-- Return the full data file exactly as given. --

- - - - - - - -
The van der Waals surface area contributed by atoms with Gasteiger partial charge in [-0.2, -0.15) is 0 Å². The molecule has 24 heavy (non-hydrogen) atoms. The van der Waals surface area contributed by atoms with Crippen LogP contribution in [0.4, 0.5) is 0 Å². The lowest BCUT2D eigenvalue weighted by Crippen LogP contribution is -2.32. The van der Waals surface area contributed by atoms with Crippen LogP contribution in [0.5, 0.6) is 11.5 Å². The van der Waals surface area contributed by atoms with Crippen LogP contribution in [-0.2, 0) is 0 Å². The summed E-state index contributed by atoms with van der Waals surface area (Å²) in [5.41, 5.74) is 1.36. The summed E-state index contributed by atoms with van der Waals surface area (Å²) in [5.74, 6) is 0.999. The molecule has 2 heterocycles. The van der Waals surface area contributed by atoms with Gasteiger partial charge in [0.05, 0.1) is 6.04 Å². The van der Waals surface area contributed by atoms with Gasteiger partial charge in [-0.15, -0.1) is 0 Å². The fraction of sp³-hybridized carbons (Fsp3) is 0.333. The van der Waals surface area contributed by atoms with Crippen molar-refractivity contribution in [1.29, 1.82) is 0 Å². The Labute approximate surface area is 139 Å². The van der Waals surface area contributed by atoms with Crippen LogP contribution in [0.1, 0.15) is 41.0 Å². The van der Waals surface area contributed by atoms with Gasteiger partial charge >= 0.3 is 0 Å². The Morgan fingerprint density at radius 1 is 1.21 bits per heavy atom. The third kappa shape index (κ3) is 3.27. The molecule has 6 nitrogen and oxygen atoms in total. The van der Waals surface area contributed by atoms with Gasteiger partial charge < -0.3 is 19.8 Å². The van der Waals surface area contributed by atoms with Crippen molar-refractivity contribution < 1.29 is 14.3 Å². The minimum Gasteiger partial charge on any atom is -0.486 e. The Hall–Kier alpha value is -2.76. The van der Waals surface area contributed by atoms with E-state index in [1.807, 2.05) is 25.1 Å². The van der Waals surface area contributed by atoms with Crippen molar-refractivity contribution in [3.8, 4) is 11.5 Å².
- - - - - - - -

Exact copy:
The van der Waals surface area contributed by atoms with Gasteiger partial charge in [-0.2, -0.15) is 0 Å². The molecule has 24 heavy (non-hydrogen) atoms. The van der Waals surface area contributed by atoms with Crippen LogP contribution in [0.4, 0.5) is 0 Å². The lowest BCUT2D eigenvalue weighted by Crippen LogP contribution is -2.32. The van der Waals surface area contributed by atoms with Crippen LogP contribution in [0.5, 0.6) is 11.5 Å². The van der Waals surface area contributed by atoms with Crippen LogP contribution in [-0.2, 0) is 0 Å². The summed E-state index contributed by atoms with van der Waals surface area (Å²) in [5.41, 5.74) is 1.36. The summed E-state index contributed by atoms with van der Waals surface area (Å²) in [5.74, 6) is 0.999. The molecule has 2 heterocycles. The van der Waals surface area contributed by atoms with Gasteiger partial charge in [0.05, 0.1) is 6.04 Å². The van der Waals surface area contributed by atoms with Gasteiger partial charge in [-0.15, -0.1) is 0 Å². The fraction of sp³-hybridized carbons (Fsp3) is 0.333. The van der Waals surface area contributed by atoms with Crippen molar-refractivity contribution in [1.29, 1.82) is 0 Å². The Labute approximate surface area is 139 Å². The van der Waals surface area contributed by atoms with Crippen LogP contribution in [0.1, 0.15) is 41.0 Å². The van der Waals surface area contributed by atoms with Gasteiger partial charge >= 0.3 is 0 Å². The Morgan fingerprint density at radius 1 is 1.21 bits per heavy atom. The third kappa shape index (κ3) is 3.27. The molecule has 6 nitrogen and oxygen atoms in total. The van der Waals surface area contributed by atoms with Gasteiger partial charge < -0.3 is 19.8 Å². The van der Waals surface area contributed by atoms with Crippen molar-refractivity contribution < 1.29 is 14.3 Å². The minimum Gasteiger partial charge on any atom is -0.486 e. The Hall–Kier alpha value is -2.76. The van der Waals surface area contributed by atoms with E-state index in [1.807, 2.05) is 25.1 Å². The van der Waals surface area contributed by atoms with Crippen molar-refractivity contribution in [3.8, 4) is 11.5 Å².